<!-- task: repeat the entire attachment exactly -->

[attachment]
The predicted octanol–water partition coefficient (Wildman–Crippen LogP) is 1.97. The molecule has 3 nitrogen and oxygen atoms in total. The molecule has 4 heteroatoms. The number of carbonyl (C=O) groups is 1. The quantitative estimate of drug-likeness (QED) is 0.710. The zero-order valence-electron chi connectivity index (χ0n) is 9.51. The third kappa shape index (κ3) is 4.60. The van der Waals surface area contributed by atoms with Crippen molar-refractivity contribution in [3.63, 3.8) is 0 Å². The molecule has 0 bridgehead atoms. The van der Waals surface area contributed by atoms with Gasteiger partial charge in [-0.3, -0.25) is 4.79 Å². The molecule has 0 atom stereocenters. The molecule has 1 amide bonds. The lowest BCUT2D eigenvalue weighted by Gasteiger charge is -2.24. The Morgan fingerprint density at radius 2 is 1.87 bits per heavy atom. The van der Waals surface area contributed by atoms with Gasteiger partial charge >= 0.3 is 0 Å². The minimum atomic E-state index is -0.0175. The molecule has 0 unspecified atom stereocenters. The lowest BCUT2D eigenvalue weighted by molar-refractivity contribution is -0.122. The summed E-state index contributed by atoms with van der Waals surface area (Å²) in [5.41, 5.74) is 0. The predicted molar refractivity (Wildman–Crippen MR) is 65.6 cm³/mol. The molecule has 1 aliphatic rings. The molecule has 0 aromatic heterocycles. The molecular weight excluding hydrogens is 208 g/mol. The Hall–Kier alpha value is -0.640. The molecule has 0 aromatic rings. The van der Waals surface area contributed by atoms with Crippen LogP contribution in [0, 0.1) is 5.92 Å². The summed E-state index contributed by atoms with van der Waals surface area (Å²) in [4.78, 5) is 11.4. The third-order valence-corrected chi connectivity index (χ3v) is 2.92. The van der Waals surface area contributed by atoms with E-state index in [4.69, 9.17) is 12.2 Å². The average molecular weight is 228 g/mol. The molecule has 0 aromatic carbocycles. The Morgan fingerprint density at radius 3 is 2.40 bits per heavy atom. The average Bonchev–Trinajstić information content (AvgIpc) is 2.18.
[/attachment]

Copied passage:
The predicted octanol–water partition coefficient (Wildman–Crippen LogP) is 1.97. The molecule has 3 nitrogen and oxygen atoms in total. The molecule has 4 heteroatoms. The number of carbonyl (C=O) groups is 1. The quantitative estimate of drug-likeness (QED) is 0.710. The zero-order valence-electron chi connectivity index (χ0n) is 9.51. The third kappa shape index (κ3) is 4.60. The van der Waals surface area contributed by atoms with Crippen molar-refractivity contribution in [3.63, 3.8) is 0 Å². The molecule has 0 bridgehead atoms. The van der Waals surface area contributed by atoms with Gasteiger partial charge in [-0.3, -0.25) is 4.79 Å². The molecule has 0 atom stereocenters. The molecule has 1 amide bonds. The lowest BCUT2D eigenvalue weighted by Gasteiger charge is -2.24. The Morgan fingerprint density at radius 2 is 1.87 bits per heavy atom. The van der Waals surface area contributed by atoms with Gasteiger partial charge >= 0.3 is 0 Å². The minimum atomic E-state index is -0.0175. The molecule has 0 unspecified atom stereocenters. The lowest BCUT2D eigenvalue weighted by molar-refractivity contribution is -0.122. The summed E-state index contributed by atoms with van der Waals surface area (Å²) in [5.41, 5.74) is 0. The predicted molar refractivity (Wildman–Crippen MR) is 65.6 cm³/mol. The molecule has 1 aliphatic rings. The molecule has 0 aromatic heterocycles. The molecular weight excluding hydrogens is 208 g/mol. The Hall–Kier alpha value is -0.640. The molecule has 0 aromatic rings. The van der Waals surface area contributed by atoms with Crippen LogP contribution in [0, 0.1) is 5.92 Å². The summed E-state index contributed by atoms with van der Waals surface area (Å²) in [4.78, 5) is 11.4. The third-order valence-corrected chi connectivity index (χ3v) is 2.92. The van der Waals surface area contributed by atoms with E-state index in [4.69, 9.17) is 12.2 Å². The average molecular weight is 228 g/mol. The molecule has 0 aromatic carbocycles. The Morgan fingerprint density at radius 3 is 2.40 bits per heavy atom. The average Bonchev–Trinajstić information content (AvgIpc) is 2.18.